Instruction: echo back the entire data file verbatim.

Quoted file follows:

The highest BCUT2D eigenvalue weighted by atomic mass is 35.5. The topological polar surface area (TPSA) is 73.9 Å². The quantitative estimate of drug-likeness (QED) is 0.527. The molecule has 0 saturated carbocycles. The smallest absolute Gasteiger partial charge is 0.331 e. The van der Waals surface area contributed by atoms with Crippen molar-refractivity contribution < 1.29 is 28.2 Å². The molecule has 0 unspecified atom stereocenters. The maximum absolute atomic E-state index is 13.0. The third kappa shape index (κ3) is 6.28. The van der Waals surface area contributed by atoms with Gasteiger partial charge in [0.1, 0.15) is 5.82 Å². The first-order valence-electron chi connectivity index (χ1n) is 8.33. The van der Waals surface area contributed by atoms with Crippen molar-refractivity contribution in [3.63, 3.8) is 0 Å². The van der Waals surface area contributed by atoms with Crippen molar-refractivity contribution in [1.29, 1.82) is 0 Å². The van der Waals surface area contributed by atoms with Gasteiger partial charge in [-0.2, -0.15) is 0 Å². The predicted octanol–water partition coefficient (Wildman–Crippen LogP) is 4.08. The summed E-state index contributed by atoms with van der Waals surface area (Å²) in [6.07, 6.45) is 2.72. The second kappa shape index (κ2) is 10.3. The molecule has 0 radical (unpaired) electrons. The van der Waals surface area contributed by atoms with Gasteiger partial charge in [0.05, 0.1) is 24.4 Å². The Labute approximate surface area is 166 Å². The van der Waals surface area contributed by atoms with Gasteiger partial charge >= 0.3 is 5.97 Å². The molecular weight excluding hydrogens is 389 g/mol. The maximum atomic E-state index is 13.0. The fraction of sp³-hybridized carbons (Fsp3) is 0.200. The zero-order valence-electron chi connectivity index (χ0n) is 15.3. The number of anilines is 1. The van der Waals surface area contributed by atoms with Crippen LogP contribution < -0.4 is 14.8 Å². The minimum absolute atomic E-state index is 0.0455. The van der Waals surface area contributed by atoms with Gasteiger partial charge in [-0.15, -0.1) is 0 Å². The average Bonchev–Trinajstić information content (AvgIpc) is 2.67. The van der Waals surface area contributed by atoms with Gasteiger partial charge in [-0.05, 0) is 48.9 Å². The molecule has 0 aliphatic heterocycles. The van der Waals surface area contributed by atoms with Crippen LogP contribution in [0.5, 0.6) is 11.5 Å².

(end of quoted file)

The highest BCUT2D eigenvalue weighted by atomic mass is 35.5. The topological polar surface area (TPSA) is 73.9 Å². The quantitative estimate of drug-likeness (QED) is 0.527. The molecule has 0 saturated carbocycles. The smallest absolute Gasteiger partial charge is 0.331 e. The van der Waals surface area contributed by atoms with Crippen molar-refractivity contribution < 1.29 is 28.2 Å². The molecule has 0 unspecified atom stereocenters. The maximum absolute atomic E-state index is 13.0. The third kappa shape index (κ3) is 6.28. The van der Waals surface area contributed by atoms with Gasteiger partial charge in [0.1, 0.15) is 5.82 Å². The first-order valence-electron chi connectivity index (χ1n) is 8.33. The van der Waals surface area contributed by atoms with Crippen molar-refractivity contribution in [3.63, 3.8) is 0 Å². The van der Waals surface area contributed by atoms with Crippen molar-refractivity contribution in [1.29, 1.82) is 0 Å². The van der Waals surface area contributed by atoms with Gasteiger partial charge in [-0.2, -0.15) is 0 Å². The predicted octanol–water partition coefficient (Wildman–Crippen LogP) is 4.08. The summed E-state index contributed by atoms with van der Waals surface area (Å²) in [6.07, 6.45) is 2.72. The second kappa shape index (κ2) is 10.3. The molecule has 0 radical (unpaired) electrons. The van der Waals surface area contributed by atoms with Gasteiger partial charge in [0.05, 0.1) is 24.4 Å². The Labute approximate surface area is 166 Å². The van der Waals surface area contributed by atoms with Gasteiger partial charge >= 0.3 is 5.97 Å². The molecular weight excluding hydrogens is 389 g/mol. The maximum atomic E-state index is 13.0. The fraction of sp³-hybridized carbons (Fsp3) is 0.200. The zero-order valence-electron chi connectivity index (χ0n) is 15.3. The number of anilines is 1. The van der Waals surface area contributed by atoms with Crippen LogP contribution < -0.4 is 14.8 Å². The minimum absolute atomic E-state index is 0.0455. The van der Waals surface area contributed by atoms with Gasteiger partial charge in [-0.15, -0.1) is 0 Å². The average Bonchev–Trinajstić information content (AvgIpc) is 2.67. The van der Waals surface area contributed by atoms with Gasteiger partial charge in [-0.05, 0) is 48.9 Å². The molecule has 0 aliphatic heterocycles. The van der Waals surface area contributed by atoms with Crippen LogP contribution in [0.5, 0.6) is 11.5 Å².